Education Minister Reda Hegazi addressing Egypt s Senate members on Monday
"The legislation will impose hefty fines – but not jail terms – on those who practice teaching without a prior licence," said Hegazi, adding that "the bill will be referred to the House and the Senate to be discussed and voted on in the very near future."
Hegazi's remark came during a debate by Egypt's Senate on Monday evening over education reform and the necessity of recovering the role of public schools in the teaching process. "The new legislation aims to impose discipline in public schools and stem the phenomenon of private tutoring," said Hegazi.
Hegazi also revealed that "French will be a second language in public preparatory schools very soon." "We have concluded a protocol with the French Institute in Cairo to give training to teachers who will teach French in preparatory schools," said Hegazi.
According to Hegazi, Egypt's education ministry is facing five majort challenges.
"These are the spread of the bad phenomenon of private tutoring, a shortage of teachers, a shortage of school buildings, crowded classrooms and stacked curricula," said Hegazi, admitting that "private tutoring is the main reason why students stay absent from schools."
"But we are all working now to recover the role of public schools to be the main venue for education, because without this students will continue resorting to private tutoring centres," said Hegazi, adding that "we are also doing our best to improve the performance of teachers to be like ‘maestros’ in classrooms."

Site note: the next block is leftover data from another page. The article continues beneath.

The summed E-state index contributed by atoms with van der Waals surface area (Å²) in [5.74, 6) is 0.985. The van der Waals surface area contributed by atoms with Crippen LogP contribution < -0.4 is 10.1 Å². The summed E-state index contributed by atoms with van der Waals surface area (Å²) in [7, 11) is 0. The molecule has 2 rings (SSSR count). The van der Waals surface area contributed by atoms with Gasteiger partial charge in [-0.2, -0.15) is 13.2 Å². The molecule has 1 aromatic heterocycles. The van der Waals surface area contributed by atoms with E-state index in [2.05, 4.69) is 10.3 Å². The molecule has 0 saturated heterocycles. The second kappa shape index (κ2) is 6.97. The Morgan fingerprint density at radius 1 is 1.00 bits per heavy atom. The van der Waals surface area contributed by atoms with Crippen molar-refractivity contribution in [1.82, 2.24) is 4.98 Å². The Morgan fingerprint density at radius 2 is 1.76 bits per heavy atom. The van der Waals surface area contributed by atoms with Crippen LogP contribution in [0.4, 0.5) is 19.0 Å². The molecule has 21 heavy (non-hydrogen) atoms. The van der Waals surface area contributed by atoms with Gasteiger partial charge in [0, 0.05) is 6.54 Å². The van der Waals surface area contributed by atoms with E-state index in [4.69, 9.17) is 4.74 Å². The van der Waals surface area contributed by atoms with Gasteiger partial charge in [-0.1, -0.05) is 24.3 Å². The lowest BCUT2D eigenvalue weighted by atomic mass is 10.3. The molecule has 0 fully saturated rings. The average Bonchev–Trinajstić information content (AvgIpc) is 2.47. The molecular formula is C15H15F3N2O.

According to Hegazi, "students in grade three in preparatory and secondary schools are the only ones who do not go to schools." In other grades, attendance stands at 87.3 percent," asserted Hegazi.
Hegazi revealed that curricula of primary school's grade four and five will be cut short in the second term of the school year 2022/23. "We do not want students to be lost in a maze of school subjects, and in fact we want a revolution to change the content of school books if we to develop the thinking skills of students," said Hegazi.
Most senators agreed that the education process in Egypt is in a need of a radical reform. Senator Atef Alameddin complained that "private tutoring costs Egyptian families EGP 66 billion per year." "We want the role of public school to be recovered to save families from these tremendous costs," said Alameddin.
Senator El-Sayed El-Shafie claimed that "private tutoring costs a family EGP 15,000-25,000 in fees per year."
Senator Hossam El-Khouli said "teaching in public schools costs the government EGP 12,00-13,000 per year, and in spite of this students prefer going to private tutoring centres."
Senator Nabil Dibis, head of the Senate's education committee, proposed imposing a 10 percent income tax on teachers who provide private tutoring, with the proceeds to be spent on improving public schools.